Super Action Baseball (Colecovision)

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Super Action Baseball (Colecovision)

Postby Herschie » May 7th, 2017, 3:54 pm

I'm going to call this "What the? Baseball", because you'll be saying that so often in the game. The first time is once you see them uniforms. The second time when you wonder why a pig is calling balls and strikes.

The game shows the pitcher and batter at an awkard angle, though you're still able to tell balls and strikes quite remarkably. I think that this game was more or less to show what the Colecovision could do graphically than anything, because it's really not a whole lot of fun.

Plus, at some point or another, someone will have made the 1983 rosters for MLB The Show, so that seems like a much better option.

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Re: Super Action Baseball (Colecovision)

Postby bigfriendly » May 15th, 2017, 4:55 am

You're exactly right! For all of the delays and hype both baseball and football on the Colecovision totally sucked! Looking back Coleco was such a crap runned company! They succeeded with so much in spite of themselves.

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Re: Super Action Baseball (Colecovision)

Postby scotland » May 15th, 2017, 8:33 am

bigfriendly wrote: Looking back Coleco was such a crap runned company! They succeeded with so much in spite of themselves.

No sir. You can have your opinion, but I strongly disagree. Coleco was a company that took risks and made some fine products, and I wish they had lasted longer in our hobby.

Coleco was a company founded in the Great Depression that found a way to reinvent themselves in the mid 1970s by switching product lines entirely. From out of nowhere, they competed well with Atari with several well made Pong era Telstar consoles. This included the innovative Telstar Tank console, the Marksman (with an awesome light gun) and the odd triangular Arcade with light gun and driving controller. These are 1st generation pioneering consoles. This was not success 'in spite of themselves' at all.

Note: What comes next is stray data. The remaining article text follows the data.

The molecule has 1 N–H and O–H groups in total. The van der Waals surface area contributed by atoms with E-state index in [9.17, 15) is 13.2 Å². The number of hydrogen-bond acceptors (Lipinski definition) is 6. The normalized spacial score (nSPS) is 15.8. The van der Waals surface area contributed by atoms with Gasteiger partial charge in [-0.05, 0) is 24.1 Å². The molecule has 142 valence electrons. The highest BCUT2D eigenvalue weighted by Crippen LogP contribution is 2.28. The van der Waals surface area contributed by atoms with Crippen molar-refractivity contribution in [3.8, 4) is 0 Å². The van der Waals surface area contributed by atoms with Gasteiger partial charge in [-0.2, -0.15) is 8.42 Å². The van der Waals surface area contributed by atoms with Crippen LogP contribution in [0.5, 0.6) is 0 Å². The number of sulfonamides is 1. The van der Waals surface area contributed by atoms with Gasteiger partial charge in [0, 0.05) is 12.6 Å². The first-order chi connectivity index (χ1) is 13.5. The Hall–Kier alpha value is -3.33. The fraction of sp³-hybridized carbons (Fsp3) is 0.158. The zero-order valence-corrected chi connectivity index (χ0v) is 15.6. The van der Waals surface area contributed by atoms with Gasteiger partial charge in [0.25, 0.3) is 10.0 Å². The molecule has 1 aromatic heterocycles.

In the years around 1980, Coleco handheld games - from the simple Electronic Quarterback to their 2 player Head to Head line - were commonly seen bleeping and blooping all over. The small arcade units are quite collectible.

Coleco Mini Arcade.JPG
Coleco Mini Arcade.JPG (67.99 KiB) Viewed 502 times

Coleco then went head to head with much larger Mattel and Warner backed Atari. I am not a big fan of the Colecovision, but the way they got the rights to Donkey Kong was smart, and the Gemini and the adapter to play Atari 2600 games was smart too. Coleco also gave us one of the most legendary Must Have Christmas gifts ever in the Cabbage Patch Doll line. They company failed quickly after this, from things such as the 1983 Crash that also hurt Atari and Mattel, and the decision about the ADAM. However, the ADAM was an attempt at an entry level computer at a time went that seemed like it might be the future. On top of all that, the success of the Cabbage Patch Dolls gave them the freedom to take some big risks that didn't pan out, such as buying Trivial Pursuit assets. Even that was defensible as spreading risk, but both the dolls and the game turned out not to have legs in the marketplace.

This was a relatively small company not afraid to take some risks. For 10 years, it not only worked but worked extremely well. They either created or bought rights to new product lines to broaden their audience. It ended badly for them in the mid 80s, in part due to aggressive investments or the fickle nature of the marketplace hot item is tomorrow's bargain bin item.

I think they left a fine legacy, and would have liked to see them (and Mattel Electronics for that matter) last longer in the video game or electronic amusements business.

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